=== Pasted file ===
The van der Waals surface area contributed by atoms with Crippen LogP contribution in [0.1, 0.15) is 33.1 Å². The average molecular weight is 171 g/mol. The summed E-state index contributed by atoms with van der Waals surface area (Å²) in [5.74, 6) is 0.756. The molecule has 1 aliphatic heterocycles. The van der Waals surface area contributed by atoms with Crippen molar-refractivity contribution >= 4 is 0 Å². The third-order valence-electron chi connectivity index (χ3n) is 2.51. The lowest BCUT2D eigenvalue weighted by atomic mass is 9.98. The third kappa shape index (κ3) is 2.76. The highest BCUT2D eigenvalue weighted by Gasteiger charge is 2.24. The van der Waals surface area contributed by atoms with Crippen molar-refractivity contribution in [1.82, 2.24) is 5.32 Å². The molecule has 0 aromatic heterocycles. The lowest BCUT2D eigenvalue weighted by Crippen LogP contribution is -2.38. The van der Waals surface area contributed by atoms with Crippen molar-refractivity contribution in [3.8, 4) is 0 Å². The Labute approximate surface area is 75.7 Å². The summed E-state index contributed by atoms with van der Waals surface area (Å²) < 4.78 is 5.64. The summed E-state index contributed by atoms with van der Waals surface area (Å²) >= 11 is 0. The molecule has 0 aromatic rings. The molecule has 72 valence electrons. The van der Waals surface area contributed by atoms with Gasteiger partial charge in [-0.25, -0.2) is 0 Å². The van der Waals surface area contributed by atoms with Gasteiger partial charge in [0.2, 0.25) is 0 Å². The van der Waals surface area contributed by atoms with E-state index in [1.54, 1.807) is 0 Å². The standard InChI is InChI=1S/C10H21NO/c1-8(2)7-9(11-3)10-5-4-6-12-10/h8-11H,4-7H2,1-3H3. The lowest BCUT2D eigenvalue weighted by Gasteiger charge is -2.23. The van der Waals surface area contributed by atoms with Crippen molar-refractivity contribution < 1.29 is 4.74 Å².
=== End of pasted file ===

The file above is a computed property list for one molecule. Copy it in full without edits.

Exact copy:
The van der Waals surface area contributed by atoms with Crippen LogP contribution in [0.1, 0.15) is 33.1 Å². The average molecular weight is 171 g/mol. The summed E-state index contributed by atoms with van der Waals surface area (Å²) in [5.74, 6) is 0.756. The molecule has 1 aliphatic heterocycles. The van der Waals surface area contributed by atoms with Crippen molar-refractivity contribution >= 4 is 0 Å². The third-order valence-electron chi connectivity index (χ3n) is 2.51. The lowest BCUT2D eigenvalue weighted by atomic mass is 9.98. The third kappa shape index (κ3) is 2.76. The highest BCUT2D eigenvalue weighted by Gasteiger charge is 2.24. The van der Waals surface area contributed by atoms with Crippen molar-refractivity contribution in [1.82, 2.24) is 5.32 Å². The molecule has 0 aromatic heterocycles. The lowest BCUT2D eigenvalue weighted by Crippen LogP contribution is -2.38. The van der Waals surface area contributed by atoms with Crippen molar-refractivity contribution in [3.8, 4) is 0 Å². The Labute approximate surface area is 75.7 Å². The summed E-state index contributed by atoms with van der Waals surface area (Å²) < 4.78 is 5.64. The summed E-state index contributed by atoms with van der Waals surface area (Å²) >= 11 is 0. The molecule has 0 aromatic rings. The molecule has 72 valence electrons. The van der Waals surface area contributed by atoms with Gasteiger partial charge in [-0.25, -0.2) is 0 Å². The van der Waals surface area contributed by atoms with Gasteiger partial charge in [0.2, 0.25) is 0 Å². The van der Waals surface area contributed by atoms with E-state index in [1.54, 1.807) is 0 Å². The standard InChI is InChI=1S/C10H21NO/c1-8(2)7-9(11-3)10-5-4-6-12-10/h8-11H,4-7H2,1-3H3. The lowest BCUT2D eigenvalue weighted by Gasteiger charge is -2.23. The van der Waals surface area contributed by atoms with Crippen molar-refractivity contribution < 1.29 is 4.74 Å².